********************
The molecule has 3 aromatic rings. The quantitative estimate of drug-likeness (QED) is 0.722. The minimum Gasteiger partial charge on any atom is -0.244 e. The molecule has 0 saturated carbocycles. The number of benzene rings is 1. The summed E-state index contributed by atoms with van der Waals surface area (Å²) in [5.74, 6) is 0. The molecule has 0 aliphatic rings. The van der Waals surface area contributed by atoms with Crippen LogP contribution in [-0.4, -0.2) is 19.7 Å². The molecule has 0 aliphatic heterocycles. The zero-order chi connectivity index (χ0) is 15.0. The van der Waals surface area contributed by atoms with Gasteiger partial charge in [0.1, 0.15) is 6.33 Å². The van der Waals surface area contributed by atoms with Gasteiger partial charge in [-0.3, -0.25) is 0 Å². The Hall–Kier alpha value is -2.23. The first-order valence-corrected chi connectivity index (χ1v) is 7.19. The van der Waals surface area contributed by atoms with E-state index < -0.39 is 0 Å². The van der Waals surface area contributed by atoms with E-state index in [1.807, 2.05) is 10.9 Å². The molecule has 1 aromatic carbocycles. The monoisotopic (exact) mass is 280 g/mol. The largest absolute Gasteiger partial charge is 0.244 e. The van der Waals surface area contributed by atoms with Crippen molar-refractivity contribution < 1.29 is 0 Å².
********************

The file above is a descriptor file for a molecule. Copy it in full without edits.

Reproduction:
The molecule has 3 aromatic rings. The quantitative estimate of drug-likeness (QED) is 0.722. The minimum Gasteiger partial charge on any atom is -0.244 e. The molecule has 0 saturated carbocycles. The number of benzene rings is 1. The summed E-state index contributed by atoms with van der Waals surface area (Å²) in [5.74, 6) is 0. The molecule has 0 aliphatic rings. The van der Waals surface area contributed by atoms with Crippen LogP contribution in [-0.4, -0.2) is 19.7 Å². The molecule has 0 aliphatic heterocycles. The zero-order chi connectivity index (χ0) is 15.0. The van der Waals surface area contributed by atoms with Gasteiger partial charge in [0.1, 0.15) is 6.33 Å². The van der Waals surface area contributed by atoms with Gasteiger partial charge in [-0.3, -0.25) is 0 Å². The Hall–Kier alpha value is -2.23. The first-order valence-corrected chi connectivity index (χ1v) is 7.19. The van der Waals surface area contributed by atoms with E-state index < -0.39 is 0 Å². The van der Waals surface area contributed by atoms with E-state index in [1.807, 2.05) is 10.9 Å². The molecule has 1 aromatic carbocycles. The monoisotopic (exact) mass is 280 g/mol. The largest absolute Gasteiger partial charge is 0.244 e. The van der Waals surface area contributed by atoms with Crippen molar-refractivity contribution < 1.29 is 0 Å².